Lithography is very important in the chip manufacturing process, because it determines how small the transistors on the chip can be. At this stage, the wafer will be put into the lithography machine and exposed to deep ultraviolet light (DUV). In many cases, their fineness is thousands of times smaller than that of sand.

The light will be projected onto the wafer through the "mask". The optical system of the lithography machine (lens of the DUV system) will reduce the designed circuit pattern on the mask and focus on the photoresist on the wafer. As previously described, when light shines on the photoresist, chemical changes will occur and the patterns on the mask will be printed on the photoresist coating.

Making the exposed pattern completely correct is a difficult task. Particle interference, refraction and other physical or chemical defects may occur in this process. This is why sometimes we need to modify the patterns on the mask to optimize the final exposure pattern, so that the printed patterns become what we need. Our system combines the algorithm model with the data of the lithography machine and the test wafer through "computational lithography" to generate a mask design that is completely different from the final exposure pattern, but this is exactly what we want to achieve, because only in this way can we get the required exposure pattern.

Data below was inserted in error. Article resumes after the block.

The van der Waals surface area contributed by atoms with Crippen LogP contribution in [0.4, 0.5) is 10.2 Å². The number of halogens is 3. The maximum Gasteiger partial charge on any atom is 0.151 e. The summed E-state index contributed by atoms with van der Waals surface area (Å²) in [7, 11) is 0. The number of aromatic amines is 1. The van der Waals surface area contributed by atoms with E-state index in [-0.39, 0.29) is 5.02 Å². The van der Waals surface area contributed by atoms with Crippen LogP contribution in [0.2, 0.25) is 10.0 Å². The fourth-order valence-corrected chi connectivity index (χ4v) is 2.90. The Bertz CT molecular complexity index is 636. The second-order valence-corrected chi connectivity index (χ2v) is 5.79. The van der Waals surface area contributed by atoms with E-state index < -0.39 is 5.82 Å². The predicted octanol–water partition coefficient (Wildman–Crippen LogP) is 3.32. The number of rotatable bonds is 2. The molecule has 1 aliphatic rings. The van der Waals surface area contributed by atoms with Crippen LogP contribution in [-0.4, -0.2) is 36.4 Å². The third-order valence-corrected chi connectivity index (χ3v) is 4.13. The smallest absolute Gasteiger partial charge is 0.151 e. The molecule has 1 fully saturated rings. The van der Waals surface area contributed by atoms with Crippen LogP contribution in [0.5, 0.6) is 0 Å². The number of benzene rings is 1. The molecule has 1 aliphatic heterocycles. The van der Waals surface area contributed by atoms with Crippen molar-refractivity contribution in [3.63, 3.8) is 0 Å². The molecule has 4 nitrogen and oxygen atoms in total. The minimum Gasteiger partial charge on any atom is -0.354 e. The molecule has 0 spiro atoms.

4. Etching

The next step is to remove the degraded photoresist to show the expected pattern. During the "etching" process, the wafer is baked and developed, and some photoresist is washed off, thus showing an open channel 3D pattern. The etching process must accurately and uniformly form conductive characteristics without affecting the overall integrity and stability of the chip structure. Advanced etching technology enables chip manufacturers to use double, quadruple and space-based patterns to create the tiny dimensions of modern chip designs.

Like photoresist, etching is also divided into "dry" and "wet". Dry etching uses gas to determine the exposure pattern on the wafer. Wet etching uses chemical methods to clean the wafer.